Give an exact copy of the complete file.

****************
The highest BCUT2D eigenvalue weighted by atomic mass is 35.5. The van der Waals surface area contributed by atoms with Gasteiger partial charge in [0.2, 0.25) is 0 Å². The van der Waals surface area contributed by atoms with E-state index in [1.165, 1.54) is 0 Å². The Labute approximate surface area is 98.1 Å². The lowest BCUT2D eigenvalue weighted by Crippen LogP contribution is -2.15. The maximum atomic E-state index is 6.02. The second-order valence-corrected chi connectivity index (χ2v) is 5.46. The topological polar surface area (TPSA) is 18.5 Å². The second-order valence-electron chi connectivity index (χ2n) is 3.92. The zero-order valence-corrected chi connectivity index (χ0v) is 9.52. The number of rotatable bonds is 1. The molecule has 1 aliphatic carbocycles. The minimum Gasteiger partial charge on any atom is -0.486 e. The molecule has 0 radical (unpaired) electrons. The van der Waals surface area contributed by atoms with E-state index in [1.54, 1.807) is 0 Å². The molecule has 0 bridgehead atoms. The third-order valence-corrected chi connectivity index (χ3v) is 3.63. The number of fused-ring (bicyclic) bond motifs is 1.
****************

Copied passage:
The highest BCUT2D eigenvalue weighted by atomic mass is 35.5. The van der Waals surface area contributed by atoms with Gasteiger partial charge in [0.2, 0.25) is 0 Å². The van der Waals surface area contributed by atoms with E-state index in [1.165, 1.54) is 0 Å². The Labute approximate surface area is 98.1 Å². The lowest BCUT2D eigenvalue weighted by Crippen LogP contribution is -2.15. The maximum atomic E-state index is 6.02. The second-order valence-corrected chi connectivity index (χ2v) is 5.46. The topological polar surface area (TPSA) is 18.5 Å². The second-order valence-electron chi connectivity index (χ2n) is 3.92. The zero-order valence-corrected chi connectivity index (χ0v) is 9.52. The number of rotatable bonds is 1. The molecule has 1 aliphatic carbocycles. The minimum Gasteiger partial charge on any atom is -0.486 e. The molecule has 0 radical (unpaired) electrons. The van der Waals surface area contributed by atoms with E-state index in [1.54, 1.807) is 0 Å². The molecule has 0 bridgehead atoms. The third-order valence-corrected chi connectivity index (χ3v) is 3.63. The number of fused-ring (bicyclic) bond motifs is 1.